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How to Make a Halloween Cinemagraph with Photoshop CC and Adobe Stock

- 6 years ago

A cinemagraph is an experience, and not a specific file format or technical process, whereas a photograph captures a moment in time, leaving the viewer to interpret the story. A video has a beginning and an end. Through motion, video offers a story as a result of the progression through the duration of the frames. Here’s a PhotoBite guide on how to produce your own spooky Halloween cinemagraph in 10 simple steps

A cinemagraph captures the ‘moment in time’ of a photograph while incorporating cinematic effects of motion. This combination gives us the experience of animation without the need to interpret a linear story.

Back in the ‘olden days’ of the web, cinemagraphs were saved as animated GIF files. This was largely due to the fact that this file format was so largely supported. Since then, we’ve seen all forms of media used in creating cinemagraphs, including video, HTML, CSS and JavaScript.

This means we have a lot more options for creating a cinemagraph experience. In this piece, we’ll explore a workflow for creating a cinemagraph by compositing video, illustrations and photos with Adobe Photoshop.

Start with an Illustration from Adobe Stock

Searching using Adobe Stock, you can find this illustration of a spooky tree.

1.The first thing you should do is mask out the background. Create a new layer and begin by painting over the branches of the tree with a bright colour.

2. Load the pixels of the new layer as a selection. A shortcut for this technique is to hold the Command key [Mac], or the Control key [Windows], and click the layer thumbnail icon. Then, select the original tree layer, and add a new layer mask.

3. The result is that the branches of the tree appear white on the layer mask, and the remaining appears black. The result is a silhouette of the tree against a transparent background. Then, simply add a new layer, move it to the bottom, and fill the layer with a gradient from dark grey to black.

Adding the moon

4. Next, search Adobe Stock for an image of a full moon. Find the one you like, then add the file to your composition as a linked Smart Object. In order to apply a mask, edit the new Smart Object, added a circular layer mask.

5. With the moon masked, add a 165-pixel white outer glow, with a spread of 6 and a blend mode of screen. This will create the effect of the moon glowing through dense clouds.

Working with video in Photoshop

6. Next, download two videos from Adobe Stock that are created to apply special effects to photos and video. See below for designed and animated black and white videos to help you simulate cinematic effects for a cinemagraph, video, and motion graphic project. In the Photoshop file, open the Timeline panel and create a video timeline. Import a video into a layer by choosing File > Place Linked, then selecting the clouds.mp4 file.

Note: If you use the ‘add media track’ option [the + button] in the Timeline panel, Photoshop will group the video into a video group. To remove the group, select it, and choose Layer > Ungroup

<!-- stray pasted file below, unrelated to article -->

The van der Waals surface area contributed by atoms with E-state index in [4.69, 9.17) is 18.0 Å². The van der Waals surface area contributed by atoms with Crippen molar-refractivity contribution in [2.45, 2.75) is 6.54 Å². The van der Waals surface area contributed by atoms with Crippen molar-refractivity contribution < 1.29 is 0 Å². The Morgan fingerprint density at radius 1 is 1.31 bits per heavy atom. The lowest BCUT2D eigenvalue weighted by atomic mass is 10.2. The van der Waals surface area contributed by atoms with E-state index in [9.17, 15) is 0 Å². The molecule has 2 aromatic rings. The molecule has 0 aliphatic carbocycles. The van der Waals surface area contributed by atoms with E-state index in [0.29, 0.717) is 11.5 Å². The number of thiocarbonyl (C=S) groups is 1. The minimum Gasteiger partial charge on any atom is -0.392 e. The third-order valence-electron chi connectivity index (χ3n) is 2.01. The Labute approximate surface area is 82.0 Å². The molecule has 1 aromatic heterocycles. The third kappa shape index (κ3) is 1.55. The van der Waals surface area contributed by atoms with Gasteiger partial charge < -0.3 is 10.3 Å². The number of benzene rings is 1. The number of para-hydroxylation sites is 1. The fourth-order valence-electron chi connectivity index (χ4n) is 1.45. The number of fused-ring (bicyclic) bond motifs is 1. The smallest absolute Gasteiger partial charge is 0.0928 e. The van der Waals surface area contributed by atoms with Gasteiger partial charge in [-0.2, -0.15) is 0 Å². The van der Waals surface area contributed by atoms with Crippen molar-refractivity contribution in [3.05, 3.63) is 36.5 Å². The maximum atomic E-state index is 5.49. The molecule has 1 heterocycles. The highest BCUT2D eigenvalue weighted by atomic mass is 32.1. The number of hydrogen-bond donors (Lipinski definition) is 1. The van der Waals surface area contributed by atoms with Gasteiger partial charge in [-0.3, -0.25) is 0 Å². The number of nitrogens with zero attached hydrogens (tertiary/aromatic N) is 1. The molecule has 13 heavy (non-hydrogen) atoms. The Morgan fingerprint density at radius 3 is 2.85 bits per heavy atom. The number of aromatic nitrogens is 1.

7. Position the clouds behind the tree and set the blend mode to ‘screen’. This will drop out the black areas of the video, and allow the moon to show through. Apply a layer mask and fade the right and left sides to be fully transparent. This will make the clouds appear to be lit by the mood.

8. Next, import the fog video, convert to a Smart Object, then position it behind the tree. Duplicate the fog video Smart Object, and position the copy above the tree. This will create some depth within the fog. Add a layer mask to both fog video layers. On the further back fog layer, set the opacity to 30% and mask the right and left edges to be transparent. This will create the same effect for the fog that we set for the clouds.

9. Finally, mask the right and left edges even further than the back layer, giving the illusion that this fog is even closer.


The fastest growing file format for a cinemagraph is video, specifically an mp4. This file format allows for many more frames than an animated GIF, and results in a much smaller, single file. While CSS- and JavaScript-based cinemagraphs can be even smaller and randomised, they do require more files, and a subject for a separate feature.

10. To render a video from Photoshop, select Render Video from the File > Export mnu.

Good luck – and happy Halloween from team PhotoBite!

n.b. We’ve published this guide as a Halloween treat, but of course, the same process will apply for any season.

About the author

Read How to Make a Halloween Cinemagraph with Photoshop CC and Adobe Stock

Simon Skinner

Co-founder // Editor

Having spent many years working in various pockets of the music industry, and always with a camera in hand, Simon has worked with organisations such as Warner/Chappell, Food Records and ultimately, co-founding the innovative independent record label, Izumi Records before moving fully into the world of publishing in 2007. Amongst numerous other projects in the last decade, he has been responsible for a number of specialist photo trade magazines and journals for the filmmaking and photography communities, along with a coffee table book entitled, "Great Britons of Photography' which he produced with Peter Dench and Leica. Now heading up PhotoBite, Simon and the team have set themselves a task of delivering informative and inspirational content for photographers of all levels, from the beginner, shooting with smartphones, to the seasoned photographer and filmmaker.